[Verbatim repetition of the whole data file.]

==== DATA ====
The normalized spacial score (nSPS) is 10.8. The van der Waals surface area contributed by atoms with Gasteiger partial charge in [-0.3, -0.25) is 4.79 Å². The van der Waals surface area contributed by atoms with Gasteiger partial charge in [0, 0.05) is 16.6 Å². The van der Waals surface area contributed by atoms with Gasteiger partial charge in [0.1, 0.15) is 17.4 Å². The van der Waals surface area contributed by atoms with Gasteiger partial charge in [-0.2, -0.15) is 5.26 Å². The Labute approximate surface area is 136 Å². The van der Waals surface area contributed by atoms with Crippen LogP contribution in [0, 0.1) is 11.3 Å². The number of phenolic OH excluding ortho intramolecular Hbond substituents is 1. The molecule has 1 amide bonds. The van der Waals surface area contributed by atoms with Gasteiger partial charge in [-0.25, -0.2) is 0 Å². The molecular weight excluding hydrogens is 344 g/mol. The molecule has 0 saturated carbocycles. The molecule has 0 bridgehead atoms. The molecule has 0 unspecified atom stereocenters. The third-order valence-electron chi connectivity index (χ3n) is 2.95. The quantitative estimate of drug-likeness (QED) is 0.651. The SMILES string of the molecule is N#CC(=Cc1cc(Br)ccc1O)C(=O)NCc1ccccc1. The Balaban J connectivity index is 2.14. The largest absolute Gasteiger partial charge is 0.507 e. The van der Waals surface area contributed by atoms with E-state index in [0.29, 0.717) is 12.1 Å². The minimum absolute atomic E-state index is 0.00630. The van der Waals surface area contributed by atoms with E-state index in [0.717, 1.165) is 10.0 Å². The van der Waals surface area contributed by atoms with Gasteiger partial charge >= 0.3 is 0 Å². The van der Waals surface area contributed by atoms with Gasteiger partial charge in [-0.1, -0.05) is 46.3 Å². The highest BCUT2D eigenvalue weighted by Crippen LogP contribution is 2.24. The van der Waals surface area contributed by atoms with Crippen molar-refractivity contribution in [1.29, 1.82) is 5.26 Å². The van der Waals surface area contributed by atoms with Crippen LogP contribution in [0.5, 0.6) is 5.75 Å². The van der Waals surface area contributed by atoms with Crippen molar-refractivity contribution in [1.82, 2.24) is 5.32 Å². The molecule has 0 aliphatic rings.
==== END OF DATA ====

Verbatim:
The normalized spacial score (nSPS) is 10.8. The van der Waals surface area contributed by atoms with Gasteiger partial charge in [-0.3, -0.25) is 4.79 Å². The van der Waals surface area contributed by atoms with Gasteiger partial charge in [0, 0.05) is 16.6 Å². The van der Waals surface area contributed by atoms with Gasteiger partial charge in [0.1, 0.15) is 17.4 Å². The van der Waals surface area contributed by atoms with Gasteiger partial charge in [-0.2, -0.15) is 5.26 Å². The Labute approximate surface area is 136 Å². The van der Waals surface area contributed by atoms with Crippen LogP contribution in [0, 0.1) is 11.3 Å². The number of phenolic OH excluding ortho intramolecular Hbond substituents is 1. The molecule has 1 amide bonds. The van der Waals surface area contributed by atoms with Gasteiger partial charge in [-0.25, -0.2) is 0 Å². The molecular weight excluding hydrogens is 344 g/mol. The molecule has 0 saturated carbocycles. The molecule has 0 bridgehead atoms. The molecule has 0 unspecified atom stereocenters. The third-order valence-electron chi connectivity index (χ3n) is 2.95. The quantitative estimate of drug-likeness (QED) is 0.651. The SMILES string of the molecule is N#CC(=Cc1cc(Br)ccc1O)C(=O)NCc1ccccc1. The Balaban J connectivity index is 2.14. The largest absolute Gasteiger partial charge is 0.507 e. The van der Waals surface area contributed by atoms with E-state index in [0.29, 0.717) is 12.1 Å². The minimum absolute atomic E-state index is 0.00630. The van der Waals surface area contributed by atoms with E-state index in [0.717, 1.165) is 10.0 Å². The van der Waals surface area contributed by atoms with Gasteiger partial charge >= 0.3 is 0 Å². The van der Waals surface area contributed by atoms with Gasteiger partial charge in [-0.1, -0.05) is 46.3 Å². The highest BCUT2D eigenvalue weighted by Crippen LogP contribution is 2.24. The van der Waals surface area contributed by atoms with Crippen molar-refractivity contribution in [1.29, 1.82) is 5.26 Å². The van der Waals surface area contributed by atoms with Crippen LogP contribution in [0.5, 0.6) is 5.75 Å². The van der Waals surface area contributed by atoms with Crippen molar-refractivity contribution in [1.82, 2.24) is 5.32 Å². The molecule has 0 aliphatic rings.